To say that there has been a vociferous response to the continuing revelations of surveillance conducted by the NSA might be to state the facts mildly; there has been heated debate in the public sphere on the matter, culminating in a presidential address yesterday declaring that (modest) changes would be made. President Barack Obama’s remarks are no doubt due to the vast number of persons who think such surveillance is either wrong and must be ended, or wrong but necessary due to the evil ways of the world. As such, it seems that most persons think there is something unjust and unnerving to such far-reaching surveillance, it is just that one group accepts surveillance as a necessary evil, while the other does not. Looking at the issue in this way allows us to see this contemporary policy discussion as rooted in the ancient discussion of prioritizing the good or the right. I think it uncontroversial to claim that those that prioritize the good over the right are the sort who think that the NSA program is a necessary evil and is not in need of revision, while those that think that the right comes before the good are more likely to think that the NSA program should be greatly curtailed. My intention is to explore whether theories that prioritize the right over the good (deontological views) allow for the NSA’s surveillance program.
(Update: Here is a more recent entry that argues why broad surveillance in general is unjust on egalitarian principles.)
One of the most damning facts against the NSA surveillance program is that, in internal documents leaked by Snowden, the NSA has noted that the vast surveillance state has not had a discernible impact on the prevention of terrorism — all the information gathered has not been used to foil a terrorist attack. Some commentators have noted that perhaps the program is justified by the “peace of mind” its existence provides. On this account, the surveillance does not protect our rights (to life, property, etc.) from being violated by terrorists, it just gives us the good feeling that the surveillance does do this by itself violating less fundamental rights to privacy. Boiled down to this, we see that the good is being prioritized over the right – that is, the happiness provided by the illusion of security is given more weight than the rights given to us (at least) by the law. Kant argued that such a tradeoff is not just because it is contradictory in principle, positing that,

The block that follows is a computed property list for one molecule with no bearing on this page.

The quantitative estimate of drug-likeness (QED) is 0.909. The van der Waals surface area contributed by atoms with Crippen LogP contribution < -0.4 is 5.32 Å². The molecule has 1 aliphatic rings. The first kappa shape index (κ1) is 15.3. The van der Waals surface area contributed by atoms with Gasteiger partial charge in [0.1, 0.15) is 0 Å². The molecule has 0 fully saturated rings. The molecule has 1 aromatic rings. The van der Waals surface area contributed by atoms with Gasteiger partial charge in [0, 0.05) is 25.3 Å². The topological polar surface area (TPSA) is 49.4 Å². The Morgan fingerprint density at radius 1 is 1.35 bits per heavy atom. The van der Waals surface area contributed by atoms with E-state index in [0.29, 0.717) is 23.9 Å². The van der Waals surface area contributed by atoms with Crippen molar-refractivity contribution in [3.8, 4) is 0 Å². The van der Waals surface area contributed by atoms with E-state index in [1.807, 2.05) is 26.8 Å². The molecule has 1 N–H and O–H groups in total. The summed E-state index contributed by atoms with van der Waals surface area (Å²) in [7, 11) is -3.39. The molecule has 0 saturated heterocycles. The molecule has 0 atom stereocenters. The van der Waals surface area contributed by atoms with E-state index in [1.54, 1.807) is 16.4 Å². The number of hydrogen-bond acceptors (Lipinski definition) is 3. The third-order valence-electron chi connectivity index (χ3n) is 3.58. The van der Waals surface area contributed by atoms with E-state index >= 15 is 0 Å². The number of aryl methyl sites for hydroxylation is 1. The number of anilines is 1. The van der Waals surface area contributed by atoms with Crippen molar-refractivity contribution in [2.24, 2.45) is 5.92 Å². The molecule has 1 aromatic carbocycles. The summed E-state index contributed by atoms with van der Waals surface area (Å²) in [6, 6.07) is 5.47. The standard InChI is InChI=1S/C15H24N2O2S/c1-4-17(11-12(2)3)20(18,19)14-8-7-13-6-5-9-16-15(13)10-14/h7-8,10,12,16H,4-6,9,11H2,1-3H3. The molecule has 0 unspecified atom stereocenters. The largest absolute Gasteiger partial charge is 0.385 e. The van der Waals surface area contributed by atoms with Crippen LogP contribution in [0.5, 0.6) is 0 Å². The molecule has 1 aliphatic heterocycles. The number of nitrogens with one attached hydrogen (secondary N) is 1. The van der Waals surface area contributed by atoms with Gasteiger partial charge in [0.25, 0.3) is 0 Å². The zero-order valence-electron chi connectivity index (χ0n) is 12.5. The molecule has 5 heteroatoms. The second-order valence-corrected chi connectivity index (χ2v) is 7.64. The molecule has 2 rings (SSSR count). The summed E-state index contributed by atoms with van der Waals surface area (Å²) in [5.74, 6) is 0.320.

“Under such a paternal government, the subjects, as immature, children who cannot distinguish what is truly useful or harmful to themselves, would be obliged to behave purely passively and to rely upon the judgment of the head of state as to how they ought to be happy, and upon his kindness in willing their happiness at all. Such a government is the greatest conceivable despotism, i.e. a constitution which suspends the entire freedom of its subjects, who thenceforth have no rights whatsoever (Theory and Practice).
Kant’s thinking here is that the purpose of government cannot be to achieve the happiness of its citizens because men have different ideas of what happiness is, such that laws that prescribe how citizens ought to be made happy revoke all freedom and thus all rights. Kant thinks that the state exists only to create the Right and does so by restricting “each individual’s freedom so that it harmonizes with the freedom of everyone else” (Theory and Practice). The Right is created by the restriction of freedom to the degree that:
The whole concept of an external right is derived entirely from the concept of freedom in the mutual external relationships of human beings, and has nothing to do with the end which all men have by nature (i.e. the aim of achieving happiness) or with the recognized means of attaining this end” (Theory and Practice).